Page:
You’re even more right that further expansion of the playoffs is a horrible idea. Baseball is the only sport with a truly magnificent _regular_ season, and one need only look at hockey to see that diluted playoffs hurt, rather than help, interest in the regular season.

  • JerseyDutch

    I’d like to them go back to a 1998-type schedule for one reason. The fans. It was really a disservice to us to make us wait nearly a week between the LDS and LCS. It’s just too long. If they really want to create excitement and drive up revenue, go with the shorter schedule. Casual fans loose interest quickly and the shortened schedule would keep them around longer. A short schedule would be better for the game and better for the business.

  • Clay Bellinger

    More playoff teams is a bad idea. Who wants the first round to be like the NBA playoffs? Why can’t they just leave it at 4 per league and expand the first round to a best of 7 series? It’s always seemed ridiculous to me that a best of 5 series follows a 162 game season. One hot pitcher can account for 67% of the reason that a team advances…ala Jaret Wright in ’97.

  • Mike HC

    The off days are ridiculous. Just play the games. Nobody likes them except the owners obviously. Other than the Yanks owner, and I have the feeling the Yanks see things quite differently from the other owners much of the time.

  • hogan

    I hope they add two wild cards and force the wild card teams to play a play-in-game or mini-series. That way you punish the wild card teams. Then the winner of that play in series should have to play the team with the best record regardless of division the day after that series ends.

  • hogan

    I’d love to see them, if not shorten the regular season, at least have some more scheduled double headers to shorten the length in days.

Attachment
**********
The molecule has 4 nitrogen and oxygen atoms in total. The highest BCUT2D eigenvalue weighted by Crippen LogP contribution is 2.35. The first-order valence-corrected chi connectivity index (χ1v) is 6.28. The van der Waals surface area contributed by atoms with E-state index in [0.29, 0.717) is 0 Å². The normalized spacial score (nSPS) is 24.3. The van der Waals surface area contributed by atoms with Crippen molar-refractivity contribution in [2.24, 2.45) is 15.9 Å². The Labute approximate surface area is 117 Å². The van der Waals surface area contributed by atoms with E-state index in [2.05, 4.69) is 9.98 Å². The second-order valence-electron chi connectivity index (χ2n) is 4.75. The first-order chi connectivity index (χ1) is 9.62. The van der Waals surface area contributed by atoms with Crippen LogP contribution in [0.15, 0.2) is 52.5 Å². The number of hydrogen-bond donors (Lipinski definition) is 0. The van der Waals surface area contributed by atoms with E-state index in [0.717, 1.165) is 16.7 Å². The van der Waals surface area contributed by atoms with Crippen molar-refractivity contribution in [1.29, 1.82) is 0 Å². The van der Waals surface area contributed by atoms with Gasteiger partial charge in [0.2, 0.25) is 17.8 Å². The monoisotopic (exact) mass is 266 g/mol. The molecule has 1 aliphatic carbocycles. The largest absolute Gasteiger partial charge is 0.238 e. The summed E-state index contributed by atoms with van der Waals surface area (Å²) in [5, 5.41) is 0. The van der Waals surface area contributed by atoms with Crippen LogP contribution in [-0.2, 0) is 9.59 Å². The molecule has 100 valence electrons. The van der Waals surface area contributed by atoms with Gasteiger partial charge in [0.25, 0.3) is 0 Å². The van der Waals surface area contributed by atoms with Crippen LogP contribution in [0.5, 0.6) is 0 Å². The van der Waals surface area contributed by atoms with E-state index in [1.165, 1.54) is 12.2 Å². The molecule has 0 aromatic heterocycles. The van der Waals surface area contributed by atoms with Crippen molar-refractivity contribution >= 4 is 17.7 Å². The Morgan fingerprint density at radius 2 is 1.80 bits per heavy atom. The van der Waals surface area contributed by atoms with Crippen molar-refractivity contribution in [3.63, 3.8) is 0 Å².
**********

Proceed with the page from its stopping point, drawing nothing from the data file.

• hogan

    If each league had two wild cards and the wild cards could come from the same division and those two teams had to play in a one game play-in or three game series then this year’s AL matchup would have been……….


  • hogan

    Why the hell does the NL Central have six teams and the AL West have four? Why did Selig move the Brewers to the NL? Made no sense. Move Houston to the AL West and then you have six divisions of five and now you have a Texas rivalry. The Alamo!

    I like the unbalanced schedule. More 7pm games. Baseball is a regional game anyway. I like that each geographic region generally has its own mini-league.

    Scheduled double headers on Memorial Day, Independence Day and Labor Day please.

    • Benjamin Kabak

      Because if you have two leagues of 15 teams each, then either one team per day is always enjoying an off-day or you have constant Interleague Play. Neither of those outcomes is desirable.

  • http://seligsucks godfather

    no matter what else is said about the playoffs, the best-of-five abbreviation that opens it is just stupid; a wildcard team gets the advantage of a five gamer to advance, and that shouldn’t happen; bad enough that the playoffs focus on nucleus rather than roster, the short series emphasizes it…as far as the layoff hurting nyy, the layoff was the only time they didn’t creak of staleness…my most pissed moment came in the fifth or sixth of a game they led 5-1; with a guy at third, one out and babe gardner at-bat, all he would have had to do was bunt to the right side to fetch a run…see aubrey huff, a power guy at that, doing it in the series…nyy overachieved this year. after all; a tranfusion of new blood is needed because even a best-of-five might daunt this group